Francis v. Commonwealth

Annotate this Case

468 S.W.2d 287 (1971)

Ronald Ray FRANCIS, Appellant, v. COMMONWEALTH of Kentucky, Appellee.

Court of Appeals of Kentucky.

May 28, 1971.

*288 Dixie R. Satterfield, Milliken & Milliken, Bowling Green, for appellant.

John B. Breckinridge, Atty. Gen., Mark F. Armstrong, Asst. Atty. Gen., Frankfort, for appellee.


VANCE, Commissioner.

The appellant, Ronald Ray Francis, was convicted of the offense of uttering a forgery and sentenced to confinement in *289 the penitentiary for a period of five years and a day. KRS 434.130.

He alleges six grounds for reversal of the judgment. They are: (1) error of the trial court in admission of evidence of other crimes (2) error in admission of testimony of an alleged accomplice (3) error in admission of samples of appellant's handwriting (4) failure of the trial court to direct a verdict of acquittal (5) improper and prejudicial comments of a prospective juror (6) error in admission of testimony of a witness whose identification of appellant was allegedly tainted by reason of a pretrial lineup.

On or about December 1, 1969, a safe was stolen from the Bowling Green Country Club. It contained some checks bearing the legend "Bowling Green Country Club Employees' Fund" and the printed name of the American National Bank and Trust Company of Bowling Green, Kentucky. One of these checks payable to the order of Eddie Drane in the amount of $46.75 purportedly signed by Lenie Williams was cashed by the appellant on December 3, 1969 at the Reeves Food Market. The manager of the country club was the only person with authority to sign the check.

Appellant's first charge of error is that the trial court should have excluded all testimony that the check was taken from a safe which had been stolen from the Bowling Green Country Club shortly before it was cashed by appellant. His theory is that this evidence constituted proof of a crime against him other than the crime charged in the indictment.

The general rule is that the prosecution cannot prove against a defendant any crime not alleged in the indictment. Helton v. Commonwealth, Ky., 244 S.W.2d 762 (1951). The Helton case recognizes an exception to this rule. The exception is that all evidence which is pertinent to the issue and tends to prove the crime charged is admissible although it may also prove or tend to prove the commission of other crimes and to establish collateral facts. Shepperd v. Commonwealth, Ky., 322 S.W.2d 115 (1959). While the prosecution is not privileged to show unconnected and isolated unlawful conduct that had no bearing whatsoever upon the crime under scrutiny, yet all the circumstances may be shown which have a relation to the particular violation of the law imputed, even if, in doing so, other offenses may be brought to light. Morgan v. Commonwealth, Ky., 310 S.W.2d 281 (1958). In the determination of the appellant's guilty knowledge or his intent to defraud, the fact that the check in his possession was stolen was a material and relevant factor.

David Kinslow, alias Jerry D. Johnson, testified that he rode in an automobile with appellant to the Reeves Market; that he saw the check in the car; that appellant went inside the market and he remained outside in the car while the check was cashed.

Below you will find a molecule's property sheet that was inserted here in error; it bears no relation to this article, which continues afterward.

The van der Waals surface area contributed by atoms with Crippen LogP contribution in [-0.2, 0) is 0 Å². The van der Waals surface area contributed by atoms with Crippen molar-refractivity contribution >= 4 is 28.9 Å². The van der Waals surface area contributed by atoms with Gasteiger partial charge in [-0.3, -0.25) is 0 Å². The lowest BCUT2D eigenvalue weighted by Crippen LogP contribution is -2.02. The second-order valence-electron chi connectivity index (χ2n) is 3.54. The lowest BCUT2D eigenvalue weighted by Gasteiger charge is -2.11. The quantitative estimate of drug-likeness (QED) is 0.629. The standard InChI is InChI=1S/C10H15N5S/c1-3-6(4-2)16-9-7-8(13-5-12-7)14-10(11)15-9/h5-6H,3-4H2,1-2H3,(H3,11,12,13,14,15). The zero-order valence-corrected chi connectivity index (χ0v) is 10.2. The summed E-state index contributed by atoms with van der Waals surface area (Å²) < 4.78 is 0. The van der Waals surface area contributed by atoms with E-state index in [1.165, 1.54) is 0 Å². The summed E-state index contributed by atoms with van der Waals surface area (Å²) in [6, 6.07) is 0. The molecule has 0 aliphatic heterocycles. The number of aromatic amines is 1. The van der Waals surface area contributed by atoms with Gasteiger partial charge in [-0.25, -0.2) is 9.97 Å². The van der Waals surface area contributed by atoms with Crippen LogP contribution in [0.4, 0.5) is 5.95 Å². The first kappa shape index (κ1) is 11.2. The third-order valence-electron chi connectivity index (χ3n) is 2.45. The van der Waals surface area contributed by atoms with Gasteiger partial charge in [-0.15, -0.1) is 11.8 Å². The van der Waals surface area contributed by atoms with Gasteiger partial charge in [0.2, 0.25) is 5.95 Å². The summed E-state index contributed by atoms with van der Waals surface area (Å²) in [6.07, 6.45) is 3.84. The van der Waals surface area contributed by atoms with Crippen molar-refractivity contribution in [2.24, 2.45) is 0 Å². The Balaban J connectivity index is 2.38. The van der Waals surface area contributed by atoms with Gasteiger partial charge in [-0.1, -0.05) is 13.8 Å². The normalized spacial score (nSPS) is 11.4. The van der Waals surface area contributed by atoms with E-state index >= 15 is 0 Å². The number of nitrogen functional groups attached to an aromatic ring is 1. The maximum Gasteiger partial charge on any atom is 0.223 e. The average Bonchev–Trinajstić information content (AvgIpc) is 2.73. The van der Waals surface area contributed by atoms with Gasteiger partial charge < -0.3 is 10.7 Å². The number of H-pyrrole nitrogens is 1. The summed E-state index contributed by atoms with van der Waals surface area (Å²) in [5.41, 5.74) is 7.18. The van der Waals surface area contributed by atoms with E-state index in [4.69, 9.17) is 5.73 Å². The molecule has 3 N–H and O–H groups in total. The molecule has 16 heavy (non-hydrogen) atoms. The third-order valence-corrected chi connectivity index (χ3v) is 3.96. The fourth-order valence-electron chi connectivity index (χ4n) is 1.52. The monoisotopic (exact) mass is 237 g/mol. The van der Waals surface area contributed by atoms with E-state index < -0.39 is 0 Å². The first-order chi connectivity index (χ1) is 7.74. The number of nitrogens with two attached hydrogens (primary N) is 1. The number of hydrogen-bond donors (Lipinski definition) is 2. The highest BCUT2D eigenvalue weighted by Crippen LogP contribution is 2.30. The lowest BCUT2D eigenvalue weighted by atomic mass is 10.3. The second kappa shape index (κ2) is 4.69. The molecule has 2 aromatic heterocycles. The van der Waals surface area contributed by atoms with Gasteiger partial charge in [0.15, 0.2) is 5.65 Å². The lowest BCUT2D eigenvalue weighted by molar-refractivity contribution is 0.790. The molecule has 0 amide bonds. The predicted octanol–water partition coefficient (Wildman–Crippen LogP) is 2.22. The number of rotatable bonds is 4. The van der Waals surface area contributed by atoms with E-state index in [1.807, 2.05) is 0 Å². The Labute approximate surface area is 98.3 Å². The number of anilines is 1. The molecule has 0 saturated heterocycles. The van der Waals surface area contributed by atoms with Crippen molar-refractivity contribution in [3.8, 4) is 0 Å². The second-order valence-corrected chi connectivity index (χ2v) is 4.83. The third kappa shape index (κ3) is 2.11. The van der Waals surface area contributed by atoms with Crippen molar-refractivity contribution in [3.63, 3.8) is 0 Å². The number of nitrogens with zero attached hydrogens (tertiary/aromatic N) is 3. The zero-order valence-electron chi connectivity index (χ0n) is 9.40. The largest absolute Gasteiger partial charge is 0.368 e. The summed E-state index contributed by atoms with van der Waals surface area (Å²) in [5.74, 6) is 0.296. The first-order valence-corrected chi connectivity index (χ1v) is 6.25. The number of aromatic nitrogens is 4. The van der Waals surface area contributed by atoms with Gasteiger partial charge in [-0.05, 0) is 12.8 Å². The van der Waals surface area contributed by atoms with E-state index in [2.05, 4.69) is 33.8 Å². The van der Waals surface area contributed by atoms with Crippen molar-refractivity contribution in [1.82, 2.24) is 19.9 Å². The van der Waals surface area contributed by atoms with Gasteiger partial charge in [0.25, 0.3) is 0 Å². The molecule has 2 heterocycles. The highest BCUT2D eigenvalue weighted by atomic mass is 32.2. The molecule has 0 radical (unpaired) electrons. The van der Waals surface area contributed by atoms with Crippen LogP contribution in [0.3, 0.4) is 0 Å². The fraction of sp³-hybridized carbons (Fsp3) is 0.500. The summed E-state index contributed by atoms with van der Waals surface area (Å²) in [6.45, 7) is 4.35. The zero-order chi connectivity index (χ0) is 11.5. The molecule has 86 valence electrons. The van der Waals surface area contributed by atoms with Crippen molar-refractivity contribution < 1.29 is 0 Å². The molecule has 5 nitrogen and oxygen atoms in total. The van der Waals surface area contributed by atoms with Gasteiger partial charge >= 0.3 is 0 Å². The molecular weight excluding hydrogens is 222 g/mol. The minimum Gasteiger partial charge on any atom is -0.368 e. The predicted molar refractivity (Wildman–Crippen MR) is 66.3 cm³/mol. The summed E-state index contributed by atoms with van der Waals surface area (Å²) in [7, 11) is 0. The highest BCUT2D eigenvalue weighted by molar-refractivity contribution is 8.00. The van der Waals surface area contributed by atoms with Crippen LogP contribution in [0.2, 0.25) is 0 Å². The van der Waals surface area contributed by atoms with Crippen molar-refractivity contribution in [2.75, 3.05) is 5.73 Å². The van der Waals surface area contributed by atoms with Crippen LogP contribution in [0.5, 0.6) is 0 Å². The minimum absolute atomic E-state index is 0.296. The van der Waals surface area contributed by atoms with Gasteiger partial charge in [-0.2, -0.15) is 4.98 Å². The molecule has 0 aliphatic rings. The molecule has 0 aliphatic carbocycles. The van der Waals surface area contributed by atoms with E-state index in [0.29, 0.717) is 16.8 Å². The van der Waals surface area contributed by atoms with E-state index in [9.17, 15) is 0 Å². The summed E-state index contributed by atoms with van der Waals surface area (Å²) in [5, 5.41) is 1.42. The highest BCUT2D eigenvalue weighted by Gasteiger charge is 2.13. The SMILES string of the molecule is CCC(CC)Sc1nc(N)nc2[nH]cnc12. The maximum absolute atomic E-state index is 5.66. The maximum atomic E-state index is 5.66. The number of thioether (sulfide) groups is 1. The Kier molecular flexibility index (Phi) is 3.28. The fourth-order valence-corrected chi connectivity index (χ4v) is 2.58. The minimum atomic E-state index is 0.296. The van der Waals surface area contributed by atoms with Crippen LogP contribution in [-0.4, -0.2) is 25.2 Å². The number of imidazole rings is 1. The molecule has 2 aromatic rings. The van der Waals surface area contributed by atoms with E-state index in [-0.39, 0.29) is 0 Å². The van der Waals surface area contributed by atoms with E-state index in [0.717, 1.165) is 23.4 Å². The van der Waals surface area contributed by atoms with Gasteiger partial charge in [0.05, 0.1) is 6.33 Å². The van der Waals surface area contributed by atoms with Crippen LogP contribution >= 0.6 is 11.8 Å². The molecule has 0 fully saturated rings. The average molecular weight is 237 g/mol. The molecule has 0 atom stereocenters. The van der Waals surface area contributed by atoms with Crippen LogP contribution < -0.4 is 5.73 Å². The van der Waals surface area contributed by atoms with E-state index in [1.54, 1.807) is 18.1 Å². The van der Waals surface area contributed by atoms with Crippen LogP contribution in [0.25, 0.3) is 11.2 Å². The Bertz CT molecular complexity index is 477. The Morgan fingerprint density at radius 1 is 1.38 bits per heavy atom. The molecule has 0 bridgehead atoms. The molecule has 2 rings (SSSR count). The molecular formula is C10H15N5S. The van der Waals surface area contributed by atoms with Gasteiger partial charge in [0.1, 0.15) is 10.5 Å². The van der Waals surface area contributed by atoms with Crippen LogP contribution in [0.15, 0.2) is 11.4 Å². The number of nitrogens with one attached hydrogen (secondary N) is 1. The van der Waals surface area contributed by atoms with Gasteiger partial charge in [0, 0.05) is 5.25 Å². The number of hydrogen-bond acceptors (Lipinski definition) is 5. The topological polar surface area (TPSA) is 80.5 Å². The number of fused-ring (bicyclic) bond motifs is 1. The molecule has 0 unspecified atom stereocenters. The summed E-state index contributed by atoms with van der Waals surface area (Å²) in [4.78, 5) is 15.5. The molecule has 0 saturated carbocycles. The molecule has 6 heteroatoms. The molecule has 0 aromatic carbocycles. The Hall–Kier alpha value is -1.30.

Appellant objected that the witness was an accomplice and that his testimony should have been excluded pursuant to RCr 9.62 which provides that a conviction cannot be had upon the uncorroborated testimony of an accomplice. The rule does not prohibit or exclude the testimony of an accomplice and no objection is raised that the accomplice was not sufficiently corroborated.

There was some evidence from which it could be inferred that Kinslow was a biased witness but this presented a question for the jury as to the weight to be given his testimony and did not render it inadmissible. Matherly v. Commonwealth, Ky., 436 S.W.2d 793 (1969).

While the appellant was confined in jail he wrote several notes to the jailer requesting money from his billfold. At the trial these notes were admitted in evidence to permit a comparison of his handwriting with the handwriting on the check.

The appellant contends that the comparison of handwriting was not proper under the circumstances of this case, citing *290 Howard v. Hunter, 5 Ky. Opinions 535 (1871); Pioneer Coal Co. v. Polly, 208 Ky. 548, 271 S.W. 592 at 594 (1925); and Stamper v. Commonwealth, 188 Ky. 538, 222 S.W. 1077 (1920). Although Howard v. Hunter, supra, holds that comparison of handwriting is not competent evidence to prove forgery, it was decided in 1871 prior to the enactment of KRS 422.120 which provides:

"When, in any civil or criminal action, there is a dispute as to the genuineness of the handwriting of a person, other handwritings of that person may be introduced for the purpose of comparison by witnesses with the writing in dispute. Such writings and the testimony of witnesses respecting them, may be submitted to the court or jury as evidence concerning the genuineness of the writing in dispute. * * *."

The statute permits the introduction of samples of handwriting for comparison purposes.

Pioneer Coal Company v. Polly, supra, and Stamper v. Commonwealth, supra, are not helpful to the appellant. Pioneer Coal Company v. Polly relates to the question of whether the handwriting offered for comparison purposes was genuine while the handwriting samples in this case were admitted by the appellant to be genuine. Stamper v. Commonwealth relates to the requirement of reasonable notice to a defendant before introduction of samples of handwriting for comparison purposes. The purpose of the notice is to afford a defendant the opportunity to question the genuineness of the samples and the notice requirement is not applicable where the samples are admitted to be genuine. Mattingly v. Commonwealth, 221 Ky. 360, 298 S.W. 950 (1927).